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Employee Privacy Rights: Is There Privacy in the Workplace?

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Essay title: Employee Privacy Rights: Is There Privacy in the Workplace?

Employee Privacy Rights: Is there Privacy in the Workplace?

“Big Brother is Watching You,” is a phrase taken from the 1984 written novel by George Orwell in 1949. This concept, once believed to be farfetched, may be even truer today then Orwell could have imagined. Given the rate at which technology is improving, the privacy of employees may soon become wishful thinking. Employee privacy rights are being compromised by the advanced technology involving computers, telephones, and video surveillance that is being used in the workplace today.

Employers have the ability to monitor everything done on their computers from personal emails to work related tasks. Employers can use computer software that enable them to see what is on the screen or what is stored in the employee’s terminals and hard disks. Some of the software that companies use to monitor their employees are Surf Control and Xora.

A manager wondered about a workers drop-off in productivity, using Surf Control the manager noticed that the employee was using an inordinate amount of time at a certain website. It turned out to feature hard core porn. The man was conducting research for his escort service, soon after the employee got canned. (Dell & Kullen, 2006, p. 1)

What you do at work is your boss’s business. Employers can even tell how many key strokes per minute an employee types. If you aren’t doing your job your boss will find out. If you don’t feel comfortable showing your mom the site you’re looking at it’s probably not appropriate for work.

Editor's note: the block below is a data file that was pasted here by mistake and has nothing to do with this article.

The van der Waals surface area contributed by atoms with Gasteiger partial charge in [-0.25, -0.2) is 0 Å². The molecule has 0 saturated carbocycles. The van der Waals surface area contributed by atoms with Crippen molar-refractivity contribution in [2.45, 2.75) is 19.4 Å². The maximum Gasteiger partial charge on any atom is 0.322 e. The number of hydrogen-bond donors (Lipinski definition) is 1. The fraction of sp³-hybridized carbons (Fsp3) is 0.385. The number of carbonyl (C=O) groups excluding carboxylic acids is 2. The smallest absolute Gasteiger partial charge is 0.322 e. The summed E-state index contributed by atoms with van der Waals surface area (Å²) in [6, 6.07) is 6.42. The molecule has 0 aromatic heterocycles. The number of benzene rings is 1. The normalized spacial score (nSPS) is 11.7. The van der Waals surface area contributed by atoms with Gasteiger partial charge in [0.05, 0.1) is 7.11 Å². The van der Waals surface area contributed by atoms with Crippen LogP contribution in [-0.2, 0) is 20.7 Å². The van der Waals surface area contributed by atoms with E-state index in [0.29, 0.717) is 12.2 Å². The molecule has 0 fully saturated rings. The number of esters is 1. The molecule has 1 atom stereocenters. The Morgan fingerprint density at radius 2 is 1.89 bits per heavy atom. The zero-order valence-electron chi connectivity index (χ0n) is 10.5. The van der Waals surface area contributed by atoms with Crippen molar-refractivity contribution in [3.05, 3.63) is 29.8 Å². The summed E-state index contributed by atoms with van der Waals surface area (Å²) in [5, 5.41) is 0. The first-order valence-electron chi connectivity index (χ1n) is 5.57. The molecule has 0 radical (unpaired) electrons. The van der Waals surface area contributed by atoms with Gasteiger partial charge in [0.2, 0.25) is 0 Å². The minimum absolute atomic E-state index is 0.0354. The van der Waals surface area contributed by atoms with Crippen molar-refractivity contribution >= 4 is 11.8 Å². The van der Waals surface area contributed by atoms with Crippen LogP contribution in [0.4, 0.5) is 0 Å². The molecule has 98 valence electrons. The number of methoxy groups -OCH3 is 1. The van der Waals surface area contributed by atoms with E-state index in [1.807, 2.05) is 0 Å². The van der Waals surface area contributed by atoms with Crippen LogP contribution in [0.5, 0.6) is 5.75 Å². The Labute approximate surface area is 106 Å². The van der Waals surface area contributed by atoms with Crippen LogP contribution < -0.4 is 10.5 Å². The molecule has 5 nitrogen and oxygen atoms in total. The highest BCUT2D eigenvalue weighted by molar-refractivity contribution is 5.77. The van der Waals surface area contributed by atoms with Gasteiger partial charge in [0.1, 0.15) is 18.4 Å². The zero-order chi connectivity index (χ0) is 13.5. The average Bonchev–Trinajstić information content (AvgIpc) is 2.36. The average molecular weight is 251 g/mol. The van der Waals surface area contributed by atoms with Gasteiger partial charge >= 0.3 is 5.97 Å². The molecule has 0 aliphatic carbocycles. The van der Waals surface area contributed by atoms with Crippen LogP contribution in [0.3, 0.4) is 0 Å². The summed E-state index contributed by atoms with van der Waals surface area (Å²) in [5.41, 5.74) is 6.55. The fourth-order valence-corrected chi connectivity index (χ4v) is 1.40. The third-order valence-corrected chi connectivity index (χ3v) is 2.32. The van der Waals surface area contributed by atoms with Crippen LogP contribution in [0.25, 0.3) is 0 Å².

Email is a common method of communication between employees in and out of the workplace. Employees view email as private property and should be able to exercise their freedom of speech rights by communicating with their colleagues and/or friends and family. Employers feel that since the email is derived from the company’s computer at work, then they have the capability of monitoring the email. In Smith v. Pillsbury a recent case, the employee was thinking that his email was secure because of repeated assurances by his employer that all e-mail communications would remain confidential; the employee had exchanged e-mail about co-workers with his supervisor and was terminated for the content of the email (Poteet, p. 3, 1996). Since the email contained inappropriate content the case got thrown out of court, even though the privacy rights were violated, the employee’s termination was backed up because it was the employer’s computer. Emails are not private when you are using a company computer. It doesn’t matter if you mark the email private (unless stated in your policy) an employer can still view it and its content. Your emails can still be viewed even when you delete them.

Employees are no longer able to use employer telephones without being listened to by the employer. Although the Federal War Tap Law forbids eavesdropping unless one of the parties consent, another law, the Electronic Communication Privacy Act of 1986, allows employers to secretly listen to “job related” conversations. This basically gives the employers the freedom to listen to any and all conversations (ACLU, p.1, 2003). Employers must hang up the phone once they know that a call is personal unless the employee was told not to use the phone for personal reasons. Employers can argue that it can take several minutes to figure out if a call is personal or if its business related, giving them prime opportunity to listen in. Employers have systems like Nice Systems, which sends an alert to your boss if your voice reaches a certain verbal level, or you blurt out profane language. If you want to talk privately to your spouse or a friend at work my advice is to use your mobile phone.

Employers have access to all phone numbers dialed by an employee and have records for the length of all calls made by an employee. If you are a long winded talker your employer will know. They use a device called a Pen Register which is supposed to be used to evaluate the amount of time spent by employees on the phone with clients. This is unfair to employees because it is unfairly evaluating the quality of service provided to the client by the employee.


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